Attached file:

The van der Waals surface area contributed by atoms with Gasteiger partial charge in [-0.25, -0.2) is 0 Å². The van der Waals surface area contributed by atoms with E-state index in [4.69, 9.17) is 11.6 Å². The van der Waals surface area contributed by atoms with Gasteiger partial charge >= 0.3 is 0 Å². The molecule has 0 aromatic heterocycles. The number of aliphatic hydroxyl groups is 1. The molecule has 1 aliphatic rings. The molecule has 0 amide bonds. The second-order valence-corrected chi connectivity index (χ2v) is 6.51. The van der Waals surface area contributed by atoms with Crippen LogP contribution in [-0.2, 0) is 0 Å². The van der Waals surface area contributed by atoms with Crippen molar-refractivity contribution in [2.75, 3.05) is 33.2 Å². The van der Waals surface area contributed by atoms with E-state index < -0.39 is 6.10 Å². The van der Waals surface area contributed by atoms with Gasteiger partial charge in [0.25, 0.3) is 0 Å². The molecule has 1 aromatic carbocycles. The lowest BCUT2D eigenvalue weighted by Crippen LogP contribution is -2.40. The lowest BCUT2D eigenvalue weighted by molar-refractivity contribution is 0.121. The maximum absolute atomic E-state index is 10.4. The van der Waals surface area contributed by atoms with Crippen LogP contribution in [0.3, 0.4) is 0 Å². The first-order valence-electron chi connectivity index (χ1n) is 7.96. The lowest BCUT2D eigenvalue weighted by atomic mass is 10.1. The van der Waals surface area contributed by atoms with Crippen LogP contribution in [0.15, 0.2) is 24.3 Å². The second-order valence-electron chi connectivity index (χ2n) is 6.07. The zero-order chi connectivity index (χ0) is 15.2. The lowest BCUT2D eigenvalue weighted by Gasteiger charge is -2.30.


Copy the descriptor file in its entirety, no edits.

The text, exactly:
The van der Waals surface area contributed by atoms with Gasteiger partial charge in [-0.25, -0.2) is 0 Å². The van der Waals surface area contributed by atoms with E-state index in [4.69, 9.17) is 11.6 Å². The van der Waals surface area contributed by atoms with Gasteiger partial charge >= 0.3 is 0 Å². The molecule has 0 aromatic heterocycles. The number of aliphatic hydroxyl groups is 1. The molecule has 1 aliphatic rings. The molecule has 0 amide bonds. The second-order valence-corrected chi connectivity index (χ2v) is 6.51. The van der Waals surface area contributed by atoms with Crippen LogP contribution in [-0.2, 0) is 0 Å². The van der Waals surface area contributed by atoms with Crippen molar-refractivity contribution in [2.75, 3.05) is 33.2 Å². The van der Waals surface area contributed by atoms with E-state index < -0.39 is 6.10 Å². The van der Waals surface area contributed by atoms with Gasteiger partial charge in [0.25, 0.3) is 0 Å². The molecule has 1 aromatic carbocycles. The lowest BCUT2D eigenvalue weighted by Crippen LogP contribution is -2.40. The lowest BCUT2D eigenvalue weighted by molar-refractivity contribution is 0.121. The maximum absolute atomic E-state index is 10.4. The van der Waals surface area contributed by atoms with Crippen LogP contribution in [0.3, 0.4) is 0 Å². The first-order valence-electron chi connectivity index (χ1n) is 7.96. The lowest BCUT2D eigenvalue weighted by atomic mass is 10.1. The van der Waals surface area contributed by atoms with Crippen LogP contribution in [0.15, 0.2) is 24.3 Å². The second-order valence-electron chi connectivity index (χ2n) is 6.07. The zero-order chi connectivity index (χ0) is 15.2. The lowest BCUT2D eigenvalue weighted by Gasteiger charge is -2.30.